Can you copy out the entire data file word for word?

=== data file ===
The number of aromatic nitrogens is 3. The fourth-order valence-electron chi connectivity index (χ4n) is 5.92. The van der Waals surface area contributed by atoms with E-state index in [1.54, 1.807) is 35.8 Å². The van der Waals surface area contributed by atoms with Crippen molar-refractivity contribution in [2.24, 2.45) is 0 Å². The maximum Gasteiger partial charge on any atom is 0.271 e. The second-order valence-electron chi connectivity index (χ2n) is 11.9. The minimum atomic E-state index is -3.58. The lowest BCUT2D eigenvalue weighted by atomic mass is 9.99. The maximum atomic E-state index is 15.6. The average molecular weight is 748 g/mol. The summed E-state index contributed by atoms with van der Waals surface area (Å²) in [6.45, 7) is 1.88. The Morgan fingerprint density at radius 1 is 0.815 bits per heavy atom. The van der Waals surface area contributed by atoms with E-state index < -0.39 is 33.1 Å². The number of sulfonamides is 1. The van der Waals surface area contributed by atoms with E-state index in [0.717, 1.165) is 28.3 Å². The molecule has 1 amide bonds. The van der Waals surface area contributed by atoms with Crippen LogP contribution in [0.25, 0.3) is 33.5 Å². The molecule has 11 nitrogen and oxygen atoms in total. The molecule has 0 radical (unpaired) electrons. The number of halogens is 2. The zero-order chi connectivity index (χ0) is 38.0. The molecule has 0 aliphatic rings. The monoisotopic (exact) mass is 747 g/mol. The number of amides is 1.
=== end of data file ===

The number of aromatic nitrogens is 3. The fourth-order valence-electron chi connectivity index (χ4n) is 5.92. The van der Waals surface area contributed by atoms with E-state index in [1.54, 1.807) is 35.8 Å². The van der Waals surface area contributed by atoms with Crippen molar-refractivity contribution in [2.24, 2.45) is 0 Å². The maximum Gasteiger partial charge on any atom is 0.271 e. The second-order valence-electron chi connectivity index (χ2n) is 11.9. The minimum atomic E-state index is -3.58. The lowest BCUT2D eigenvalue weighted by atomic mass is 9.99. The maximum atomic E-state index is 15.6. The average molecular weight is 748 g/mol. The summed E-state index contributed by atoms with van der Waals surface area (Å²) in [6.45, 7) is 1.88. The Morgan fingerprint density at radius 1 is 0.815 bits per heavy atom. The van der Waals surface area contributed by atoms with E-state index < -0.39 is 33.1 Å². The number of sulfonamides is 1. The van der Waals surface area contributed by atoms with E-state index in [0.717, 1.165) is 28.3 Å². The molecule has 1 amide bonds. The van der Waals surface area contributed by atoms with Crippen LogP contribution in [0.25, 0.3) is 33.5 Å². The molecule has 11 nitrogen and oxygen atoms in total. The molecule has 0 radical (unpaired) electrons. The number of halogens is 2. The zero-order chi connectivity index (χ0) is 38.0. The molecule has 0 aliphatic rings. The monoisotopic (exact) mass is 747 g/mol. The number of amides is 1.